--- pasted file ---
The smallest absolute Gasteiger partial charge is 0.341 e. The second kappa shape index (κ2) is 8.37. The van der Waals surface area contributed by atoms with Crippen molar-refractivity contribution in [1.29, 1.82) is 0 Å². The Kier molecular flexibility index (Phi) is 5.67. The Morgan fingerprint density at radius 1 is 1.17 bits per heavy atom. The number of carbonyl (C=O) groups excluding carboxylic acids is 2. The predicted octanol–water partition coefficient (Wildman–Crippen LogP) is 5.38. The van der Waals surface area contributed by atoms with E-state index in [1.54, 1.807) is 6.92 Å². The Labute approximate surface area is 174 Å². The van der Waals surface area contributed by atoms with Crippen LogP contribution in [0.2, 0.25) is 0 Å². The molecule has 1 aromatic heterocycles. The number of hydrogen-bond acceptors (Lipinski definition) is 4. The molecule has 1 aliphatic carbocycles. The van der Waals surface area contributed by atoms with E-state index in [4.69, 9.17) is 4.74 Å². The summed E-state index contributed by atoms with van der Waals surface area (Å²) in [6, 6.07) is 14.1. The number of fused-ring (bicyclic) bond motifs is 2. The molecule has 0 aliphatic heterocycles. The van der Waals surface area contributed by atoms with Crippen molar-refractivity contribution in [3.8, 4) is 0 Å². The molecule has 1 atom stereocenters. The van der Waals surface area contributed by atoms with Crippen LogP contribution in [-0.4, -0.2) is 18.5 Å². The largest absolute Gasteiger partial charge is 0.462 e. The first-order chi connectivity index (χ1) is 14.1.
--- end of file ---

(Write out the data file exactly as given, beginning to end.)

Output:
The smallest absolute Gasteiger partial charge is 0.341 e. The second kappa shape index (κ2) is 8.37. The van der Waals surface area contributed by atoms with Crippen molar-refractivity contribution in [1.29, 1.82) is 0 Å². The Kier molecular flexibility index (Phi) is 5.67. The Morgan fingerprint density at radius 1 is 1.17 bits per heavy atom. The number of carbonyl (C=O) groups excluding carboxylic acids is 2. The predicted octanol–water partition coefficient (Wildman–Crippen LogP) is 5.38. The van der Waals surface area contributed by atoms with E-state index in [1.54, 1.807) is 6.92 Å². The Labute approximate surface area is 174 Å². The van der Waals surface area contributed by atoms with Crippen LogP contribution in [0.2, 0.25) is 0 Å². The molecule has 1 aromatic heterocycles. The number of hydrogen-bond acceptors (Lipinski definition) is 4. The molecule has 1 aliphatic carbocycles. The van der Waals surface area contributed by atoms with E-state index in [4.69, 9.17) is 4.74 Å². The summed E-state index contributed by atoms with van der Waals surface area (Å²) in [6, 6.07) is 14.1. The number of fused-ring (bicyclic) bond motifs is 2. The molecule has 0 aliphatic heterocycles. The van der Waals surface area contributed by atoms with Crippen molar-refractivity contribution in [3.8, 4) is 0 Å². The molecule has 1 atom stereocenters. The van der Waals surface area contributed by atoms with Crippen LogP contribution in [-0.4, -0.2) is 18.5 Å². The largest absolute Gasteiger partial charge is 0.462 e. The first-order chi connectivity index (χ1) is 14.1.